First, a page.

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Out of the Authoritarian Shadow: Islamist Parties in the Middle East

Out of the Authoritarian Shadow: Islamist Parties in the Middle East

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An essay for the 2012 Undergraduate Awards (International Programme) Competition by Stephanie Ovens. Originally submitted for Religion, Politics, and Society at McGill University, with lecturer Daniel Cere in the category of International Relations & Politics
An essay for the 2012 Undergraduate Awards (International Programme) Competition by Stephanie Ovens. Originally submitted for Religion, Politics, and Society at McGill University, with lecturer Daniel Cere in the category of International Relations & Politics

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Published by: Undergraduate Awards on Aug 31, 2012
Copyright:Attribution Non-commercial

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02/21/2014

 
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AbstractThe relationship between politics and religion in the Middle East is a multifaceted and usuallycontentious issue. In the last twelve months (this paper was written December 2011), the Arabworld has been at the center of the world stage, as historically stable authoritarian regimes slowlybecame challenged, and some overthrown. As the revolutions and their transitions play out,there is a recurring trend of Islamist groups being fully involved in or even spearheading themovements. The role of religion in their platforms has been highly focused on in the media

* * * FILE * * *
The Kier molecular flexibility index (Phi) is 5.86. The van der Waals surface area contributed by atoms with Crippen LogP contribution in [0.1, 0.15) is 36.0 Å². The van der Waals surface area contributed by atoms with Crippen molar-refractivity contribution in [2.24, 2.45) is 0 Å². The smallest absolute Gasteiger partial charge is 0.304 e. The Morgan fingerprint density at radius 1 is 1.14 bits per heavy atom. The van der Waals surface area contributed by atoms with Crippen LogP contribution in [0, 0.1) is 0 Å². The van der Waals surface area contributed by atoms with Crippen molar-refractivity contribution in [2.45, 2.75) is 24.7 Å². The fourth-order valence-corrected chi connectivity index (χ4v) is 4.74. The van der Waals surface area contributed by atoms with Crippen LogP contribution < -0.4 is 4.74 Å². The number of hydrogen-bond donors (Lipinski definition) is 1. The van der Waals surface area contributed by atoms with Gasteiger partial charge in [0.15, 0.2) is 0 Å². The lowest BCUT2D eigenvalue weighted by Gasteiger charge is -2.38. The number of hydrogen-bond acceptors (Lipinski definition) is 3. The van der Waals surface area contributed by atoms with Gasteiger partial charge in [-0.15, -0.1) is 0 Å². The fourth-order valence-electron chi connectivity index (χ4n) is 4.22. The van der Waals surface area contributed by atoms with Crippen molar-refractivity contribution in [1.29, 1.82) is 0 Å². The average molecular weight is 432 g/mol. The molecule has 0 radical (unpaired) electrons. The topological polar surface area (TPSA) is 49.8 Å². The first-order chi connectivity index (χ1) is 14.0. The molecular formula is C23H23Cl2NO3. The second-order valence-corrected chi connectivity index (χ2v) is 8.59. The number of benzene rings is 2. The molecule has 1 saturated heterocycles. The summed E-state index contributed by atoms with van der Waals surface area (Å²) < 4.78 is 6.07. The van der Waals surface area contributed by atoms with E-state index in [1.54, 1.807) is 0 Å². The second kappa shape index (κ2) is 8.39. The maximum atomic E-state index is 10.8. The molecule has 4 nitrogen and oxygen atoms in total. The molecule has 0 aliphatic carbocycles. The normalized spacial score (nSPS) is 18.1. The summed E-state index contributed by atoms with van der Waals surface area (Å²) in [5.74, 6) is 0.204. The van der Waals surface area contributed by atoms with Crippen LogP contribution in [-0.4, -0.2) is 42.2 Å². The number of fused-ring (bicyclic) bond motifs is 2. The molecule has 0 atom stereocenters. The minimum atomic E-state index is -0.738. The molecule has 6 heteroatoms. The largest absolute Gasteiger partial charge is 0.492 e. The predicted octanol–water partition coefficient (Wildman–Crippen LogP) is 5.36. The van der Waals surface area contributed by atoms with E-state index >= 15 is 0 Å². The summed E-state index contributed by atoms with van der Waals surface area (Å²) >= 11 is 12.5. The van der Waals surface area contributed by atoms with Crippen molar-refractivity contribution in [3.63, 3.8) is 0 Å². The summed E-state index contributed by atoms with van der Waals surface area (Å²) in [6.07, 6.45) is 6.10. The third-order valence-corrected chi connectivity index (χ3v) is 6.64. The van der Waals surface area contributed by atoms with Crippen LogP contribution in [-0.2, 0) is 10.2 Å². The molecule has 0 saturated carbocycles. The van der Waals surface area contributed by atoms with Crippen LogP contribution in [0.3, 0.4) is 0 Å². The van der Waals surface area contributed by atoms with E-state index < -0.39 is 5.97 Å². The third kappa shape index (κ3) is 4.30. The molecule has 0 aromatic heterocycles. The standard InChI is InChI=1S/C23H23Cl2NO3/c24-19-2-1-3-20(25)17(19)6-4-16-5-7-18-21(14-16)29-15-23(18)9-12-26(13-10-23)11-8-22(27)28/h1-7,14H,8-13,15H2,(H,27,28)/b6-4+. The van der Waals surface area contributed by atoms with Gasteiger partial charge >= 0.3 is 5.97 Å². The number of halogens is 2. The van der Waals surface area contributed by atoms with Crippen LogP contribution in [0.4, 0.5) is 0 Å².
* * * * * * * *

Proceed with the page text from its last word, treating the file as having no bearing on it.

— 
most prominently in Western media
 —provoking debate and questioning claims for the parties’
accountability, yet the fact alone that such parties are working within the democratic limitsspeaks to their dedication to a democratic transition. Because many regimes illegalized them,groups such as Ennahda in Tunisia and the Muslim Brotherhood in Egypt had to work in theshadows of their societies, but now, their importance to civilians has been brought into the light,no longer eclipsed by their repressive regimes. This paper outlines a brief history of both parties,and seeks to demonstrate how Islam is still a driving popular foundation in Middle Easternsocieties; it as well shows how religious groups under repressive regimes are somewhat uniquelyplaced in terms of civilian support, where previous grassroots and charitable work with no
 promise of benefit can incur major support, and most importantly, citizens’ trust
. The clearrelevance and importance placed on such groups is apparent through the recent success of 
Ennahda in Tunisia’s parliamentary elections, and what is now recognized as the MuslimBrotherhood’s parallel success.
 
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Out of the Authoritarian Shadow: Islamist Parties in the Middle EastThe relationship between politics and religion in the Middle East is a multifaceted andusually contentious issue. Though many countries entrench religion into their constitution, thespecific role and degree that religion plays in Middle Eastern societies varies from state to state.Usually, the stable authoritarian regimes keep a strong hold on their religious groups in civilsociety, sometimes outlawing them altogether, and recent events suggest that there may havebeen larger motives in prohibiting these groups from publicly participating in politics. In the lasttwelve months, the Arab world has been at the center of the world stage, as historically stableauthoritarian regimes slowly became challenged, and some overthrown. As the revolutions andtheir transitions play out, there is a recurring trend of Islamist groups being fully involved in oreven spearheading the movements. Because many regimes illegalized them, groups such asEnnahda in Tunisia and the Muslim Brotherhood in Egypt had to work in the shadows of theirsocieties, but now, their importance to civilians has been brought into the light, no longereclipsed by their repressive regimes. The clear relevance and importance placed on such groupsis apparent through